• Pathology
  • Physiology
  • Research

Nursing – Leadership & Management (BSN-to-MSN) – M.S.

For registered nurses with a bachelor's degree who are ready for...

For registered nurses with a bachelor's degree who are ready for additional career opportunities.

  • Time: 61% of grads finish within 23 months
  • Tuition: $4,795 per 6-month term
  • Courses: 15 total courses in this program

This program is ideal for current RNs who have a BSN and are ready for the next step in their education.

Skills for your résumé you will learn in this program:

  • Quality Outcomes in a Culture of Value-Based Nursing Care
  • Nursing Leadership and Management
  • Advanced Pathopharmacological Foundations
  • Informatics for Transforming Nursing Care

Compare degrees

This program is not the only degree WGU offers designed to create leaders in the field of healthcare. Compare our health leadership degrees.

Psychiatric Mental Health Nurse Practitioner (BSN-to-MSN) – M.S. Nursing

This program for BSNs who have an active, unencumbered RN license prepares...

This program for BSNs who have an active, unencumbered RN license prepares you to become a board-certified Mental Health Nurse Practitioner.

  • Locations: Due to the clinical requirements of this degree program, the PMHNP program at WGU is currently NOT open to students who have a permanent residence in the following states: Arizona, California, District of Columbia, Louisiana, Maryland, Massachusetts, New York, North Dakota, Oregon, Tennessee, Washington, and Wisconsin.
  • Time: It takes 2.5 years to complete the coursework and clinical components of this degree program.
  • Tuition and fees: $6,625 per six-month term.
  • Courses: 17 total courses in this program.

This program is for current RNs who have earned their BSN and are ready to move forward in their career. This MSN program prepares students to become licensed as a Psychiatric Mental Health Nurse Practitioner in select states.

Skills for your résumé that you will learn in this program:

  • Advanced Pathophysiology 
  • Assessment and Diagnostics
  • Behavioral health
  • Advanced Pharmacology

Students must have a permanent and active license from a state that is not listed above, must complete the internships in that state, and intend to obtain initial APRN licensure in that state. See more state-specific information related to nursing licensure. Compact licenses must be endorsed by your state of residence. More about compact licenses.

Nursing (RN-to-BSN Online) – B.S.

An online BSN degree program for registered nurses (RNs) seeking the added...

An online BSN degree program for registered nurses (RNs) seeking the added theoretical depth, employability, and respect that a bachelor's degree brings:

  • Time: 61% of graduates finish within 20 months.
  • Tuition: $4,685 per 6-month term.
  • Courses: 23 total courses in this program.
  • Transfers: Students can transfer up to 90 credits.

Skills for your résumé that you will learn in this program:

  • Healthcare Policy and Economics
  • Information Technology in Nursing Practice
  • Anatomy and Physiology
  • Applied Healthcare Statistics

If you don't currently have an RN and don't qualify for your nursing prelicensure program, consider getting our Bachelor's in Health and Human Services instead. This degree allows you to work inside the healthcare industry in a unique way.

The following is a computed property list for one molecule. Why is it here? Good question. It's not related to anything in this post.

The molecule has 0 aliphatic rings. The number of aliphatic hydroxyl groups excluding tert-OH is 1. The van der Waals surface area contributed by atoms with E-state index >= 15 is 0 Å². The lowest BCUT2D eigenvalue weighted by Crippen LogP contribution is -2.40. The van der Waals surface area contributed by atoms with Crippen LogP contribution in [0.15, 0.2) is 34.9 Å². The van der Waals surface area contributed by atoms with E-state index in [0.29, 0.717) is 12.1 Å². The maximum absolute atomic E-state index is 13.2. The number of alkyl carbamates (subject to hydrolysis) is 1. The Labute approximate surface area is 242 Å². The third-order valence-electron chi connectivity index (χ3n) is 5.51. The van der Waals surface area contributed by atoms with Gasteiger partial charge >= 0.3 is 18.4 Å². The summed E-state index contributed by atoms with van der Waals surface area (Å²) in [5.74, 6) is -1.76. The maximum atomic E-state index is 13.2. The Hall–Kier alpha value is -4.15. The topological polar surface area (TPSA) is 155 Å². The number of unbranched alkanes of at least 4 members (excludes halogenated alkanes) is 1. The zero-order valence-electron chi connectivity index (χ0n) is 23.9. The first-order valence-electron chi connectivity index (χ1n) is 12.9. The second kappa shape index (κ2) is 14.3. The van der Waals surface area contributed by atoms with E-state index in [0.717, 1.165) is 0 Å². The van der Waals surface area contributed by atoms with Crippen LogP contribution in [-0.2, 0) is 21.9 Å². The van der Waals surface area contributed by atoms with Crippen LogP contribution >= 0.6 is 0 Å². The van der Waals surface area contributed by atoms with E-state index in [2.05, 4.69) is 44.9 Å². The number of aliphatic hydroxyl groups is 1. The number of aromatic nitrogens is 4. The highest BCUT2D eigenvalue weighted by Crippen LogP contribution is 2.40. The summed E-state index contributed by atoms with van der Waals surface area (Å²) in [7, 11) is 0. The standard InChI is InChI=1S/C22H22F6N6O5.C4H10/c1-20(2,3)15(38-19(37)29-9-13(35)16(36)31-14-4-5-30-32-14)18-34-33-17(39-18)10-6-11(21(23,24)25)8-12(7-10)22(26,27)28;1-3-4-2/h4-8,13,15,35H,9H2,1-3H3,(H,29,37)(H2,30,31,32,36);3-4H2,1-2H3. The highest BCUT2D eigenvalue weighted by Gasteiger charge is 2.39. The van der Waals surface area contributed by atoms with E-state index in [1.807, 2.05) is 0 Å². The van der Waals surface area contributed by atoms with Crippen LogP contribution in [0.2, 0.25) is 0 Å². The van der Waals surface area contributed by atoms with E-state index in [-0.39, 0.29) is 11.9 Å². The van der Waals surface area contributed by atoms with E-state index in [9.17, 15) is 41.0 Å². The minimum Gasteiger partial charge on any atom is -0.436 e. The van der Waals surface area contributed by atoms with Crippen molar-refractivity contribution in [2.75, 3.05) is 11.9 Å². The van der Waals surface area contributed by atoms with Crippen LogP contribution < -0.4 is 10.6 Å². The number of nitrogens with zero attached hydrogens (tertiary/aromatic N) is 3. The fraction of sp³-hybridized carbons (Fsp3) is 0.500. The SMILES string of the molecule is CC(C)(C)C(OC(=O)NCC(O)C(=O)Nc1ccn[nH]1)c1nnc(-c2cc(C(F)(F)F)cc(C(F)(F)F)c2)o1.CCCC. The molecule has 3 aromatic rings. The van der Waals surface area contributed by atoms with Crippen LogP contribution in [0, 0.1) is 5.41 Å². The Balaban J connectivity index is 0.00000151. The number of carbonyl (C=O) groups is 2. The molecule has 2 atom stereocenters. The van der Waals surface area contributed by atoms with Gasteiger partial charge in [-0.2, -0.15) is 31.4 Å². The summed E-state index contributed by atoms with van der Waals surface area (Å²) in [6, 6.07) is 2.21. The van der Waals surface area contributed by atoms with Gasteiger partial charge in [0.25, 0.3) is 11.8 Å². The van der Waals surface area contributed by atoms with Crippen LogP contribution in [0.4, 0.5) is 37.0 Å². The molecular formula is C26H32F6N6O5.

Nursing Leadership and Management – Post-Master's Certificate

A certificate for registered nurses with a master's degree in nursing who...

A certificate for registered nurses with a master's degree in nursing who are ready for greater responsibility in a leadership and management role.

  • Time: Students typically finish this program in 12 months.
  • Tuition: $4,795 per 6-month term. The cost to sit for the NAHQ Certified Professional in Healthcare Quality (CPHQ) exam is included in tuition.
  • Courses: 8 total courses in this program.

Skills for your résumé that you will learn in this program:

  • Strategic Planning
  • Resource Management
  • Business Case Analysis
  • Evaluating Healthcare Improvements

Psychiatric Mental Health Nurse Practitioner – Post-Master's Certificate

This program is for current RNs who already have earned an MSN and are...

This program is for current RNs who already have earned an MSN and are wanting to become a Psychiatric Mental Health Nurse Practitioner through a post-master's certificate program.

  • Locations: Due to the clinical requirements of this degree program, the PMHNP post-master's certificate program at WGU is currently NOT open to students who have a permanent residence in the following states: Arizona, California, District of Columbia, Louisiana, Maryland, Massachusetts, New York, North Dakota, Oregon, Tennessee, Washington, and Wisconsin.
  • Time: This program can be finished within  1.5 years, depending on transfer credit and how quickly you move through core coursework. Please note the clinical components of this program are set. 
  • Tuition and fees: $6,625 per six-month term.
  • Courses: 11 total courses in this program.

This program is for current RNs who have earned their MSN but are wanting to add a specilization to become a psychiatric mental health nurse practitioner. This post-master's certificate program is only available in select states.

Skills for your résumé that you will learn in this program:

  • Advanced Pathophysiology 
  • Assessment and Diagnostics
  • Behavioral health
  • Advanced Pharmacology

Students must have a permanent and active license from a state that is not listed above, must complete the internships in that state, and intend to obtain initial APRN licensure in that state. See more state-specific information related to nursing licensure. Compact licenses must be endorsed by your state of residence. More about compact licenses.

Nursing – Leadership & Management (RN-to-MSN) – M.S.

This program for RNs includes a BSN component and is a substantial leap...

This program for RNs includes a BSN component and is a substantial leap toward becoming a nurse leader.

  • Time: 62% of RN-to-MSN grads finish within 37 months.
  • Tuition: $4,685 per 6-month term during undergraduate portion and $4,795 per 6-month term during graduate portion.
  • Courses: 32 total courses in this program.

Skills for your résumé you will learn in this program:

  • Quality Outcomes in a Culture of Value-Based Nursing Care